A person interested in a degree or career in counseling, psychology or psychiatry may wonder, “How do personality disorders differ from mental illnesses?” There are several key differences between these two types of mental health conditions that professionals and family members of affected people should know. Understanding these differences could help a person with their area of focus for their degree or career.
Personality Disorders Are Long-term and Stable
Personality disorders are long-term conditions. They are typically stable for the person’s entire lifetime. Symptoms might wax and wane slightly. For example, a person who is under a lot of stress at work or who develops a serious physical illness and who also has dependent personality disorder may find that they become more dependent on their chosen person during the more stressful time in their life. Mental illnesses tend to get worse over a person’s lifetime.
Extremes of What Is Normal
Personality disorders are extreme variations on what is normal. Another way to describe this is to consider a normal distribution bell curve. The right and left tails of the curve represent two to three standard deviations away from the average. Those points are still part of the normal distribution, but they are at the extreme ends of it. Personality disorders are like those extremes on the normal distribution. They are still within normal limits, but they are pretty far off from what is average. This is why others perceive a person with a personality disorder as difficult to communicate with, engage or understand. Mental illnesses are not normal.
Not a Morbid or Biological Process
A personality disorder is not a morbidity. That is to say, it is not an illness. It is a pattern of abnormal thoughts or emotions in reaction to experiences. Personality disorders are not caused by a biological process. Researchers published a study in the British Journal of Psychiatry noting that a person with a personality disorder is at a higher risk of addiction or substance abuse, and they are also at a higher risk of developing a mental illness at some point in their lifetime.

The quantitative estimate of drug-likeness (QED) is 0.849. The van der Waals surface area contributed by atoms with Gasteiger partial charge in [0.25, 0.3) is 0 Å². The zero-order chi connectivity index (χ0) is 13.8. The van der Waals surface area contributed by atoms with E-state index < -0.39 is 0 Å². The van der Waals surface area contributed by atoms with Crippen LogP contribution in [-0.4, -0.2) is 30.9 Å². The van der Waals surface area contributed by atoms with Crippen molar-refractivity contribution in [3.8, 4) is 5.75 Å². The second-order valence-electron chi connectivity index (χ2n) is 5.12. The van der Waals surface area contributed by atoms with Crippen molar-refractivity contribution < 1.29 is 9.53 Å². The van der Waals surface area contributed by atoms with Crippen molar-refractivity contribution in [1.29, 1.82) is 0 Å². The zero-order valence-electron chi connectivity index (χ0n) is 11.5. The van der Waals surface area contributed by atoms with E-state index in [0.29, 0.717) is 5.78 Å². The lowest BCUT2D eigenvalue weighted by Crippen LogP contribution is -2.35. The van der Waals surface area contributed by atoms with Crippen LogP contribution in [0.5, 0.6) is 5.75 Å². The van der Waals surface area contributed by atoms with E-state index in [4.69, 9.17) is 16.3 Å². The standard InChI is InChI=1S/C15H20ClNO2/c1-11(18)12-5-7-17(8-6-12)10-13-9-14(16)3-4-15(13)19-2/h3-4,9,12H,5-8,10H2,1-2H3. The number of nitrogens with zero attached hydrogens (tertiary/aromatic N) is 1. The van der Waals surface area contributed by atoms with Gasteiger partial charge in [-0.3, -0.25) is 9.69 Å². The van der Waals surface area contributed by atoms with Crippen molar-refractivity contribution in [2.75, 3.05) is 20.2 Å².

According to the American Psychiatric Association, there are no medications used specifically for personality disorders. This is different from mental illnesses, for which there are many classes of drugs for treatment. It is important to note that a person can have both a personality disorder and a mental illness. Some people have two or more personality disorders, mental illnesses or a combination of these. When a person has both a personality disorder and a mental illness, their risk of suicide is higher. In such cases, treatment with medications and therapy may offer stabilization and reduction of symptoms. The only type of personality disorder that responds effectively to therapy is borderline personality disorder.
Knowledge of the differences between personality disorders and mental illnesses is essential for a counselor who wants to provide optimal care to their patients. This information is also useful to other healthcare providers as well as family members and friends of people who have one of these conditions. Knowing the answer to, “How do personality disorders differ from mental illnesses?” is a good first step in preparing for a career in counseling people with these mental health conditions.